Balham was an Anglo-Saxon village on the Roman Road from London to Chichester called Stane Street.

In the Middle Ages it was partly owned by the Abbey of Bec in Normandy (who gave their name to Tooting Bec). The name probably comes from Balaams Farm, a large farm owned by the Crown in Tudor times. There were mainly large farms and residential villas in the area in the 18th century.

The Duke of Bedford owned land in the area and gave his name to Bedford Hill. A large mansion called Bedford Hill House was built there and the road called Bedford Hill was originally its private drive. The opening of a train station made it attractive for people working in London to have homes in Balham and by 1908 it had become engulfed in London’s expansion.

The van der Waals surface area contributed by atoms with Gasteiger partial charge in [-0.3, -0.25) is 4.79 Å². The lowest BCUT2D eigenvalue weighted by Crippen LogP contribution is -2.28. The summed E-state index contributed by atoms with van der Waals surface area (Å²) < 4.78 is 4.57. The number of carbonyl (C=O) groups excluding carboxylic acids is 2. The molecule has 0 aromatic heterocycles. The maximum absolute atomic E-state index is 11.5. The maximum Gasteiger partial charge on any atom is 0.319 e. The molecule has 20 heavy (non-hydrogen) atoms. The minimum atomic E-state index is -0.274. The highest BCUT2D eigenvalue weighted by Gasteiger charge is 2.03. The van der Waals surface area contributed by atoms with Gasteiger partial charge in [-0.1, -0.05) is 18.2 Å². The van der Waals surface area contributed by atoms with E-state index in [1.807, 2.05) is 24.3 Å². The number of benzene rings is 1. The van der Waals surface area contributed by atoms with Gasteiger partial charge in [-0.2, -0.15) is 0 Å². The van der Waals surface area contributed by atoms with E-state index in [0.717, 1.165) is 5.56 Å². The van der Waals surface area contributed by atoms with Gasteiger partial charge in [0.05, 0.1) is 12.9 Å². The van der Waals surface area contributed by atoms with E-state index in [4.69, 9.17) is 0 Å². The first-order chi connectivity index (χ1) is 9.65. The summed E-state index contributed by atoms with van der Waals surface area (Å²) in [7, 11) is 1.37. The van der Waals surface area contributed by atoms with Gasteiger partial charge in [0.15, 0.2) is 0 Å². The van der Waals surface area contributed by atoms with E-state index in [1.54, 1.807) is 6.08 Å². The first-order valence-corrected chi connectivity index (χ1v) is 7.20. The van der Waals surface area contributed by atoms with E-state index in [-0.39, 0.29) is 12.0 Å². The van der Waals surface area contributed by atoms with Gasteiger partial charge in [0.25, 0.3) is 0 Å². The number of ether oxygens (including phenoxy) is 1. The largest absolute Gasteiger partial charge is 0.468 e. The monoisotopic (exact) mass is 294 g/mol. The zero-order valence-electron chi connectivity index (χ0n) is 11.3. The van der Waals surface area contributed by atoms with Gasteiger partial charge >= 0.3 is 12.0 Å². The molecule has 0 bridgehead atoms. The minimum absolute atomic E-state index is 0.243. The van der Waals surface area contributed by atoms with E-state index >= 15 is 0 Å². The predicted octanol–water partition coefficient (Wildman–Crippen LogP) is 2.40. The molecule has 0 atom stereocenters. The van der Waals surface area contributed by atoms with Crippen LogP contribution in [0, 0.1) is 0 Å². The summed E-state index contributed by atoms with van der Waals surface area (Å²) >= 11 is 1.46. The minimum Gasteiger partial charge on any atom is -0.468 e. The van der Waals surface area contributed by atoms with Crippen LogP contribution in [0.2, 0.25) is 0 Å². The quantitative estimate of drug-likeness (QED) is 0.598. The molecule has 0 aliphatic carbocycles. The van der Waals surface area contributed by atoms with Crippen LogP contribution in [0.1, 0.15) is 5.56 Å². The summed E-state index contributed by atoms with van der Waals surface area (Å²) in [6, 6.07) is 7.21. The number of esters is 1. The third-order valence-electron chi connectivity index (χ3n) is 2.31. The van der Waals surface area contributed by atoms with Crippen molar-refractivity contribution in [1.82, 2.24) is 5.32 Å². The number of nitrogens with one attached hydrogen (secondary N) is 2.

Alfred Heaver built a new residential estate. Balham was severely bombed during the Second World War. Most of the original large houses have now been converted into flats.